Selexipag in Pediatric Pulmonary Arterial Hypertension: Does it Work?

by Lauren Taylor from In The Cloud Copy

Pediatric pulmonary arterial hypertension is a disease in which the blood flow leaving the right side of the heart faces increased resistance or pressure due to increased amounts of muscle in the blood vessels of the lungs. This ultimately results in higher resistance in the lungs and the right side of the heart having to work harder.

Selexipag for Treatment in Children

Researchers associated with the European Pediatric Pulmonary Vascular Disease Network conducted a trial of the use of selexipag, a prostacyclin receptor antagonist, in a large pediatric population. Selexipag is currently approved for pulmonary arterial hypertension in adults, but not in children.

In order to study this, 15 children with pre-capillary pulmonary hypertension at a moderate to severe level were enrolled in the study. The patients enrolled in the study ranged in age from 7 months to 17 years. All patients were symptomatic at the time the study began. They were treated with oral add-on selexipag at various starting doses depending on age and size, which were gradually increased as tolerated. The doses were increased every 2-3 days in an inpatient setting.

Drug Response to Selexipag in Children

During the study, there were no deaths in the children associated with selexipag therapy. While two children ultimately needed lung transplants and one child did die, this was not related to selexipag therapy.

Patients on selexipag therapy underwent cardiac catherizations to assess heart and lung function. The selexipag significantly improved the mean right arterial pressures, mPAP to mean systemic artery pressure, diastolic PAP to diastolic SAP ratio, mean TPG, and dTPG in these patients at varying intervals over 5-18 months compared to their usual baselines.

Adverse effects of the selexipag were documented as nausea, headaches, and vomiting, which most commonly occurred during initiation of the medication. Jaw or extremity pain rarely occurred in children compared to adults who report it 17%-26% of the time.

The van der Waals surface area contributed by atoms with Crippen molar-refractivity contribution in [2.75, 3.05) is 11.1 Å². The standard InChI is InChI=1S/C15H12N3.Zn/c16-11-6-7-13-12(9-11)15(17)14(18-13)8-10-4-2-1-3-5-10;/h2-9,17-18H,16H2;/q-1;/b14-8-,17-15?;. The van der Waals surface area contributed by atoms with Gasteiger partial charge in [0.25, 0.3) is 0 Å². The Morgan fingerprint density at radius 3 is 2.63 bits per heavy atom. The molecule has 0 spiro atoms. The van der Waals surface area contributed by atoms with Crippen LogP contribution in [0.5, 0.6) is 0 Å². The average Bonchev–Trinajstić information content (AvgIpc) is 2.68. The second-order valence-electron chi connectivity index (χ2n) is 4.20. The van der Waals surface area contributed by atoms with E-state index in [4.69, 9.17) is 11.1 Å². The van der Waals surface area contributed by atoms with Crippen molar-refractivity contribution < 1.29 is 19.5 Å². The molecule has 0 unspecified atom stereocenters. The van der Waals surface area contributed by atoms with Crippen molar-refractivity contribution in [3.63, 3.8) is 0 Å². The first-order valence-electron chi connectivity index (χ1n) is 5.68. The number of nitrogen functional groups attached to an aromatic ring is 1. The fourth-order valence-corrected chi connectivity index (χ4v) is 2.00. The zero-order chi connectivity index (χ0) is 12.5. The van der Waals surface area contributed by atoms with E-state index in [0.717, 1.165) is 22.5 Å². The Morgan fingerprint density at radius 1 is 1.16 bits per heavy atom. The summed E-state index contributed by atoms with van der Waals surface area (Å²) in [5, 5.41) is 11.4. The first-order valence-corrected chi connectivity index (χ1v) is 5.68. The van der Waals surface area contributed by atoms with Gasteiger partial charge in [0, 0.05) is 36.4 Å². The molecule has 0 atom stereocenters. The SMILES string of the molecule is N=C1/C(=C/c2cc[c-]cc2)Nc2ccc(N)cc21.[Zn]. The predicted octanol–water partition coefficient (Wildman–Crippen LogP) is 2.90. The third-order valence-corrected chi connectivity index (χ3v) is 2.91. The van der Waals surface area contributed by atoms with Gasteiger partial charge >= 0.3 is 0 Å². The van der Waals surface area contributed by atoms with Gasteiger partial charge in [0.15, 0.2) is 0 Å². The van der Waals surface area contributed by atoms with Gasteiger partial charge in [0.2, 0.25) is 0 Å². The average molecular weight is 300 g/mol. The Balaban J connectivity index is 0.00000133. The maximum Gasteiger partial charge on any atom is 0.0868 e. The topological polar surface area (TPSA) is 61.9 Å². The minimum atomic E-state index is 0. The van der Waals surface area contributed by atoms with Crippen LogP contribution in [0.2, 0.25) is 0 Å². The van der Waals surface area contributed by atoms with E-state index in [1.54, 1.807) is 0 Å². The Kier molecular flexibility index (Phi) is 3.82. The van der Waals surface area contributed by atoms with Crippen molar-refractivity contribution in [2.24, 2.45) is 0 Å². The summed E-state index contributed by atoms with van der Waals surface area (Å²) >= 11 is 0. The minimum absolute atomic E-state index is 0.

All patients were initiated on selexipag therapy in an inpatient setting over 4-10 days and the final dose was reached after 4-8 weeks, depending on patient tolerance.

Other Treatments for Pulmonary Hypertension

There are other treatment options for pulmonary hypertension, most common being IV administration of epoprostenol or IV/subcutaneous administration of treprostinil. In the pediatric population, these therapies are not favorable due to various factors such as intolerance or parental refusal of an invasive procedure or therapy that is required for these medications such as a central venous line. Further, installation of a central venous line poses its own risks of infection and/or thrombosis in the patient.

Results of Study on Oral Selexipag in Children

Ultimately, the add-on oral selexipag seemed to show a better response in less sick patients. Further, approximately 50% of those enrolled in the study had improvement in the pulmonary hypertension, while 25% stabilized and 20% deteriorated. While further testing and close monitoring is needed in the pediatric population taking oral selexipag, it appears that it is well tolerated and safe. Further, it appears that the oral add-on selexipag is associated with improvement or stabilization in various variables in patients with pulmonary arterial hypertension. While a larger study needs to be conducted, early reports seem to show its benefit and safety in the pediatric population.

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